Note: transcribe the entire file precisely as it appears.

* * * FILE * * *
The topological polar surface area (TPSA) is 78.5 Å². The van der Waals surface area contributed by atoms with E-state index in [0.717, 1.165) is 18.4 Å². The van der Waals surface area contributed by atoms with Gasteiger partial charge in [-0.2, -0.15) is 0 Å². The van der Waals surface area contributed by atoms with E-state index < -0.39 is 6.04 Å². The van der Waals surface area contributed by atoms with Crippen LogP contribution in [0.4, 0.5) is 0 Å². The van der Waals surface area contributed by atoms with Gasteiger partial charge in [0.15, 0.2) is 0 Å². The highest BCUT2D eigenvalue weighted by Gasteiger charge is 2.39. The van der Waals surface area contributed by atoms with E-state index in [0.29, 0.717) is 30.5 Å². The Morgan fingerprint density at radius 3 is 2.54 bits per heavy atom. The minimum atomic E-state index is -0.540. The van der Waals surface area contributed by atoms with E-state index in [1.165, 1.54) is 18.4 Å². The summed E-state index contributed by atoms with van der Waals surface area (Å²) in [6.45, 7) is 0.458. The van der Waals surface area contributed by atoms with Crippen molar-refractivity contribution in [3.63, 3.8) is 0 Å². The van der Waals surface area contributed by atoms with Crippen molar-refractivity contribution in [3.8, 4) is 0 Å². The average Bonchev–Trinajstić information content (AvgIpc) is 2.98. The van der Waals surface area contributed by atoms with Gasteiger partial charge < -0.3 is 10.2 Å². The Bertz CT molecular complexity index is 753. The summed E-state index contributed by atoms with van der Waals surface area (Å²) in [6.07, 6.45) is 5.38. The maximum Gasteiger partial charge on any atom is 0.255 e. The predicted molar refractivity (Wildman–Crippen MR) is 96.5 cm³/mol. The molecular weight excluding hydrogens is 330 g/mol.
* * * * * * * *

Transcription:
The topological polar surface area (TPSA) is 78.5 Å². The van der Waals surface area contributed by atoms with E-state index in [0.717, 1.165) is 18.4 Å². The van der Waals surface area contributed by atoms with Gasteiger partial charge in [-0.2, -0.15) is 0 Å². The van der Waals surface area contributed by atoms with E-state index < -0.39 is 6.04 Å². The van der Waals surface area contributed by atoms with Crippen LogP contribution in [0.4, 0.5) is 0 Å². The van der Waals surface area contributed by atoms with Gasteiger partial charge in [0.15, 0.2) is 0 Å². The highest BCUT2D eigenvalue weighted by Gasteiger charge is 2.39. The van der Waals surface area contributed by atoms with E-state index in [0.29, 0.717) is 30.5 Å². The Morgan fingerprint density at radius 3 is 2.54 bits per heavy atom. The minimum atomic E-state index is -0.540. The van der Waals surface area contributed by atoms with E-state index in [1.165, 1.54) is 18.4 Å². The summed E-state index contributed by atoms with van der Waals surface area (Å²) in [6.45, 7) is 0.458. The van der Waals surface area contributed by atoms with Crippen molar-refractivity contribution in [3.63, 3.8) is 0 Å². The van der Waals surface area contributed by atoms with Crippen molar-refractivity contribution in [3.8, 4) is 0 Å². The average Bonchev–Trinajstić information content (AvgIpc) is 2.98. The van der Waals surface area contributed by atoms with Gasteiger partial charge < -0.3 is 10.2 Å². The Bertz CT molecular complexity index is 753. The summed E-state index contributed by atoms with van der Waals surface area (Å²) in [6.07, 6.45) is 5.38. The maximum Gasteiger partial charge on any atom is 0.255 e. The predicted molar refractivity (Wildman–Crippen MR) is 96.5 cm³/mol. The molecular weight excluding hydrogens is 330 g/mol.